Lithuanian business fears problems in the eurozone

A survey of the Lithuanian economy conducted by the Lithuanian Free Market Institute (LFMI) shows that eurozone problems do not leave anybody cold. Lithuania failed to join the eurozone in 2007 because it missed the inflation criteria by only 0.06 per cent. At the time, it was considered a big political failure. However, given the present vulnerability of the eurozone, it may look like a windfall success. The national currency, the litas, is pegged to the euro under currency board arrangements, so the litas remains very closely linked to the euro.

In the LFMI survey, first launched back in 1997, estimates and forecasts of the main economic indicators are provided by experts – owners and chief executives of businesses from various industries, heads of company accounting and financial departments, and economic and financial analysts. In contrast to the official survey, this is not a representative sample that provides official statistics. Instead, it is based on the principle of rational expectations, and has proved itself to be beneficial to the users of aggregated statistical data. Individuals who are actively involved in the market and analyse its trends have the most information about economic processes and use all the information available to them in their professional activities.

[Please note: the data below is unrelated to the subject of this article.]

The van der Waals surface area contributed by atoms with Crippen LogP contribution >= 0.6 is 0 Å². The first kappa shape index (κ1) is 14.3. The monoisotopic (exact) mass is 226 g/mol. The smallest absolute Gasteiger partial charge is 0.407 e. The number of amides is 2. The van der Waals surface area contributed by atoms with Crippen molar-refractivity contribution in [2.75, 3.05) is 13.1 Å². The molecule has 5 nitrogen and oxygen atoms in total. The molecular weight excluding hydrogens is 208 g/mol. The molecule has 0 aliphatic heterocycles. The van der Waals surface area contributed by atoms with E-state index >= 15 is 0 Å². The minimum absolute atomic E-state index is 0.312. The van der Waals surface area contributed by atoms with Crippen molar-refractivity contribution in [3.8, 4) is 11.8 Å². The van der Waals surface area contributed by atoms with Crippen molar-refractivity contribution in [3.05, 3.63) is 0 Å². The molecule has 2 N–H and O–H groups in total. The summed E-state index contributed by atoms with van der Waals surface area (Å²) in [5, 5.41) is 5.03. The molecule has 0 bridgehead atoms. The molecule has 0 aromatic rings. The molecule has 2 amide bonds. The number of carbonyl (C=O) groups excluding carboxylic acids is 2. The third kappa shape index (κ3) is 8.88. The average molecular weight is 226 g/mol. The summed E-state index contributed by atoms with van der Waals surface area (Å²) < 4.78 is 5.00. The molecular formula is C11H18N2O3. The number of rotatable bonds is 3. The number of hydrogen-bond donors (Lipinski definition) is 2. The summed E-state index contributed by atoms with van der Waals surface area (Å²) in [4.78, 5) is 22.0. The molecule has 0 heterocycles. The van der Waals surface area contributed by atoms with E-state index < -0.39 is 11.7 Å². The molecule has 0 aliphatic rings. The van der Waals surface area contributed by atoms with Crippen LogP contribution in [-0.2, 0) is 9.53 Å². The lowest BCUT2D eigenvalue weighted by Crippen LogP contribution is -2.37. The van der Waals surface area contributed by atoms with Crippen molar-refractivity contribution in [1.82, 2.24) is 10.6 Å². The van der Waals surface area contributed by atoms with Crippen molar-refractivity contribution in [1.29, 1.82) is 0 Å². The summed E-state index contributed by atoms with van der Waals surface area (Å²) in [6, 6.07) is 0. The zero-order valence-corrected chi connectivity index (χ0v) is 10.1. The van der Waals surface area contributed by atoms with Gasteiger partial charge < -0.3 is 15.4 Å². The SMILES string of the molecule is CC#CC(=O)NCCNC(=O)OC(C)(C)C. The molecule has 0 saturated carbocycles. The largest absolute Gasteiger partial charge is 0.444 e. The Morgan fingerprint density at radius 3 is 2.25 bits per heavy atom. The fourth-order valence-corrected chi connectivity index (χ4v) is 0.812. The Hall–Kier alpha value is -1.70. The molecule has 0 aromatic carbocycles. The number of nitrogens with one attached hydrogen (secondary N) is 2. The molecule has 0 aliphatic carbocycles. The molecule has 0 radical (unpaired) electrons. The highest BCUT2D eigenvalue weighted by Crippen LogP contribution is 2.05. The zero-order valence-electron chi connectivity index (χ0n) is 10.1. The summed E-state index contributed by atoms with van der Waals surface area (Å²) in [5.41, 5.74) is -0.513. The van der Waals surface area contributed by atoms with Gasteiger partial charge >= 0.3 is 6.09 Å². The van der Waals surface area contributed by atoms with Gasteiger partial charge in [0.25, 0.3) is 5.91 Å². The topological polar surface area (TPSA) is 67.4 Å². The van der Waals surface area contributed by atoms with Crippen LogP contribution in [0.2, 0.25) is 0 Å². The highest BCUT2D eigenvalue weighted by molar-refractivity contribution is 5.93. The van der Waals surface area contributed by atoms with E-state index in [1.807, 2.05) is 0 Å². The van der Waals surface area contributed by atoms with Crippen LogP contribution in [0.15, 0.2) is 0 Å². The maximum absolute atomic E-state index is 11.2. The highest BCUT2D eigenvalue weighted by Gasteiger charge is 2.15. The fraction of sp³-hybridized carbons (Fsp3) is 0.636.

Seeking to elicit the causes of market participants’ expectations (which appeared to have deteriorated, according to the survey), this time we asked our respondents to indicate the most significant sources of uncertainty and risk for the Lithuanian business sector in 2012. Those experts polled could choose one or two answers from the list.

Two thirds of respondents think that the euro problems and the related risk of an export slump are the major sources of uncertainty and risk for companies today. Worsening forecasts for the growth of foreign trade in 2012 also reflect this risk. Import growth has been predicted to reduce from 14 to 12 per cent in 2012. Six months ago, exports were expected to rise by 14 per cent in 2012, but in the current survey, the forecast was cut to 11 per cent. One third of Lithuanian exports is directed towards the eurozone countries, and the domestic market is shrinking due to emigration.

Twenty-nine per cent of those polled consider potential changes (increases) in taxes to be a serious source of uncertainty. The remaining 25 per cent reported that the election year 2012 and the populist decisions of politicians would be a significant source of disquiet. Only 10 per cent of respondents indicated a contraction of the domestic market and shrinkage in domestic consumption as the main sources of incertitude for business.

For more data from the survey visit: 29th Survey of the Lithuanian Economy.

Toimimme puhtaasti lahjoitusvaroin.

Tue Liberaa

Toimimme puhtaasti lahjoitusvaroin.

Tue Liberaa